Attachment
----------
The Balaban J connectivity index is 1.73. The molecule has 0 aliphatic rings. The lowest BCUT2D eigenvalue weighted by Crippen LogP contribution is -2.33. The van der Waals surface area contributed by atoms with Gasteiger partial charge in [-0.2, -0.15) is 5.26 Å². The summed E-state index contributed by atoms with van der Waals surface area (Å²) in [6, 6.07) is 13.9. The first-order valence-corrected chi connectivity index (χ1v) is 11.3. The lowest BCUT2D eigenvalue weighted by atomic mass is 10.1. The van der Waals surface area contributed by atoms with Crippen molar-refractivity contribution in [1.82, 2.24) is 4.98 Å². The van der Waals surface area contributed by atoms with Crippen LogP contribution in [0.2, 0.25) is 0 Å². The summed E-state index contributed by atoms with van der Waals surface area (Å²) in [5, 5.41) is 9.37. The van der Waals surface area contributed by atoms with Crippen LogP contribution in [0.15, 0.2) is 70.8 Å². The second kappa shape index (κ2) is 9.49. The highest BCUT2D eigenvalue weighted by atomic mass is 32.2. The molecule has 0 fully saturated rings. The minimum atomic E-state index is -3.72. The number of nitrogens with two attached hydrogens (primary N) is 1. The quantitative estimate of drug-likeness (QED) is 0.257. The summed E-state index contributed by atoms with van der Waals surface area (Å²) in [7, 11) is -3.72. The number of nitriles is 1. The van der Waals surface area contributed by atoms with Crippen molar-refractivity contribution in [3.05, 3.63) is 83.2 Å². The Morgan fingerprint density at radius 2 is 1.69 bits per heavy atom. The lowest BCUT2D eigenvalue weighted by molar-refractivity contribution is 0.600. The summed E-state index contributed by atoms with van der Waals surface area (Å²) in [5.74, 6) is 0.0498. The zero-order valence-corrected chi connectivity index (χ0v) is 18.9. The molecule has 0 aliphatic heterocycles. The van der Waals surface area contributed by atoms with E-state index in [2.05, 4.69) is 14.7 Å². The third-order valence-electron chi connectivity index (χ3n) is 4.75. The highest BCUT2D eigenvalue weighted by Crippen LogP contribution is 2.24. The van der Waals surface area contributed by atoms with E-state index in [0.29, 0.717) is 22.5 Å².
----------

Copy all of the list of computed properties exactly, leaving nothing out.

The Balaban J connectivity index is 1.73. The molecule has 0 aliphatic rings. The lowest BCUT2D eigenvalue weighted by Crippen LogP contribution is -2.33. The van der Waals surface area contributed by atoms with Gasteiger partial charge in [-0.2, -0.15) is 5.26 Å². The summed E-state index contributed by atoms with van der Waals surface area (Å²) in [6, 6.07) is 13.9. The first-order valence-corrected chi connectivity index (χ1v) is 11.3. The lowest BCUT2D eigenvalue weighted by atomic mass is 10.1. The van der Waals surface area contributed by atoms with Crippen molar-refractivity contribution in [1.82, 2.24) is 4.98 Å². The van der Waals surface area contributed by atoms with Crippen LogP contribution in [0.2, 0.25) is 0 Å². The summed E-state index contributed by atoms with van der Waals surface area (Å²) in [5, 5.41) is 9.37. The van der Waals surface area contributed by atoms with Crippen LogP contribution in [0.15, 0.2) is 70.8 Å². The second kappa shape index (κ2) is 9.49. The highest BCUT2D eigenvalue weighted by atomic mass is 32.2. The molecule has 0 fully saturated rings. The minimum atomic E-state index is -3.72. The number of nitrogens with two attached hydrogens (primary N) is 1. The quantitative estimate of drug-likeness (QED) is 0.257. The summed E-state index contributed by atoms with van der Waals surface area (Å²) in [7, 11) is -3.72. The number of nitriles is 1. The van der Waals surface area contributed by atoms with Crippen molar-refractivity contribution in [3.05, 3.63) is 83.2 Å². The Morgan fingerprint density at radius 2 is 1.69 bits per heavy atom. The lowest BCUT2D eigenvalue weighted by molar-refractivity contribution is 0.600. The summed E-state index contributed by atoms with van der Waals surface area (Å²) in [5.74, 6) is 0.0498. The zero-order valence-corrected chi connectivity index (χ0v) is 18.9. The molecule has 0 aliphatic heterocycles. The van der Waals surface area contributed by atoms with E-state index in [2.05, 4.69) is 14.7 Å². The third-order valence-electron chi connectivity index (χ3n) is 4.75. The highest BCUT2D eigenvalue weighted by Crippen LogP contribution is 2.24. The van der Waals surface area contributed by atoms with E-state index in [0.29, 0.717) is 22.5 Å².